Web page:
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ski sizing

post #1 of 9
Thread Starter 
Hello all,

After a few years of skiing recreationally, I've finally decided to purchase a set of skis. I've read the FAQ regarding ski sizing on this forum, and it states that the length of the ski is determined by my height. However, I've also read contradictory information online that specifies that shaped ski length is actually determined by the weight and skill level of an individual.

Can someone please clarify this?

FYI: I'm 5'6", 140 lbs, athletic, i can ski blues fine, some blacks fine (working on the moguls).

Thank you.
post #2 of 9
Really depends on the ski. If you have good technique, I'd say chin to nose height for carvers and nose to forehead height for all-mountain.
post #3 of 9
Weight is more important.
Were I you I would look at 155 to 160 for top end carvers and 165 for on-piste cruiser or larger turns (GS). 170 to 180 for really big open spaces and deep snow.
post #4 of 9
I recommend you go out and demo lots of different skis at different lengths and different radius sidcuts. Then buy what trips your trigger.

I own a number of pairs of skis. The ones I use the most are 163cm Atomic Metrons followed by 120cm Atomic shorties. I play on both of them at different times. I have owned a variety of skis over the years from 90cm snowblades to 178cm. Again, I buy what I find is fun to play on.
post #5 of 9

You ask a difficult question. Skis are made stiffer when they're made longer. Some lines of skis are made to ski "long" and some aren't, as ghost is alluding to.

Every ski needs a certain amount of energy put into it by the skier for that ski to "come alive," exactly as T-square is describing as fun to ski on. That depends on the skier's height, weight, skiing style, skiing speed, terrain, and the design of the line of skis. You might like a 160cm top-line packed-snow ski and a 170cm mid-line packed-snow ski. You might like a 170cm fat twin tip top-line ski. My skis are top-line one size from the max in each line--170cm carver and 188cm powder & crud ski. Both are right for me, 6', 200#.

So, rent some demo skis and see what puts the biggest smile on your face. If you can rent at the hill, arrange on a slow day to be able to swap skis during the day, especially different sizes of the same model. Skis that are too short/soft will be disappointing. Skis that are too long/stiff will be very difficult.

Other than that, skier, Ghost, & T-square are in the ballpark.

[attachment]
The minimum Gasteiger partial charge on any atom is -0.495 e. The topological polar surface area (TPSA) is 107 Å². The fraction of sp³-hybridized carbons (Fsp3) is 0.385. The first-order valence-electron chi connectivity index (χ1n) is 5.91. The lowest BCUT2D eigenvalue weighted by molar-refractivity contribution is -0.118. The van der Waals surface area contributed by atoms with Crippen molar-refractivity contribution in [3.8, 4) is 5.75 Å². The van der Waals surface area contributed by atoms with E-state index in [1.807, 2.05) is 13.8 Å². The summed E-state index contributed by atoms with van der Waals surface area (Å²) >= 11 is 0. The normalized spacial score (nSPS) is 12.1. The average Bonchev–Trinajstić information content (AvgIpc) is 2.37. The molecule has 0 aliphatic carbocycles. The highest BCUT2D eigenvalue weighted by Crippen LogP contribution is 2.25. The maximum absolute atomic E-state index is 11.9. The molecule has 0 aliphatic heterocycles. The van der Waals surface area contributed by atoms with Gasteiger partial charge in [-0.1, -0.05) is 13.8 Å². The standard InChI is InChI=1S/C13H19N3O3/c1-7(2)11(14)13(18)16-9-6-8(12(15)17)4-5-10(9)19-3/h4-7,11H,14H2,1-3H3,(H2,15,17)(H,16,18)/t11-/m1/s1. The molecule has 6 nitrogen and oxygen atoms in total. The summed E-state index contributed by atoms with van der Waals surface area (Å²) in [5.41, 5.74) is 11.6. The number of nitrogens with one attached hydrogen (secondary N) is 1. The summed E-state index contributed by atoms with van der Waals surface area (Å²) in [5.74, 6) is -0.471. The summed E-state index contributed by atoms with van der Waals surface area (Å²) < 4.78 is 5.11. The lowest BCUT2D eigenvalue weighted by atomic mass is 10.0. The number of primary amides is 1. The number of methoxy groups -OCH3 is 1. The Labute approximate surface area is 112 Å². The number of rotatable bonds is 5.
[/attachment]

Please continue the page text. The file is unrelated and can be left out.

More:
Do you have boots that are Just Right For YOU? Just-right boots are more important than skis. Any of us can ski on any garage sale skis with our just-right boots. None of us can ski well on our skis and the wrong boots.
post #6 of 9

Ski Sizing

Sounds like you've been provided with a fair amount of guidance. I just wanted to re-iterate the key points based on my limited experience.

Boots are the single most important piece of equipment.

Get all the info you can and suggestions on skis but at the end of the day, demo for yourself. It was amazing to me how different various skis felt. Whatever skis you buy, just demoing various skis seemed eye-opening and worthwhile to me.
post #7 of 9

You got to watch us here as we tend to pry into your life wondering if you got the right boots because we get so stoked how they ski when they are fitted and sized properly . Yet your question was ski length.

Skis often serve different purposes depending on their construction. Wide, thin,light, heavier,differing flexes along and across the ski, stiff , softer and many different profiles no matter how you look at the ski.

Racing skis are very stiff along the ski and across the ski. A Slalom ski will be short and turny being narrow also and the skis will lengthen through each discipline as a longer ski offers more stability at high speeds especially found in the Downhill.
A shorter ski will turn a shorter radius . A narrower ski will go from edge to edge more quickly than a wider one.

Your size will dictate a range of sizing depending also on your skill level as a starting point. Beginners do better on shorter skis that are not really stiff.

When I pick a ski I consider them a tool and consider what I am going to use it for. That will determine the shape I am looking for.

My skill level, size or personal preference will determine what kind of flex and length the ski should have to serve my needs.

It is the user of the ski that determines it's best use. So it's not an easy question to answer without much more information.

Basic guidelines that will get you in the ballpark have been expressed above. If you need more info ,give us some idea of who, where and what they might be needed for.

Edited by GarryZ - 2/16/2009 at 10:31 pm
post #8 of 9
Thread Starter 
ok guys, thanks for all the great feedback given.

I've taken it to heart and decided to get fitted for boots last sunday. I ended up getting a pair of nordic speedmachine 8's that fit extremely snug.

I'm gonna go demo the skis available at the next demo event at the mountain I ski at.

I did also happen to ask about skis in the store. When I asked the rep what kind of work they do to prep the skis after someone buys them, they told me that they don't do anything and that the skis are ready to go out of the box. Is this true? I had always thought that they had to tune or modify stuff or at least wax the skis.
post #9 of 9

New skis

My new skis came with an excellent tune and wax. I got them from Dawgcatcher's (epic member) shop. Very happy with skis, service, price, etc.
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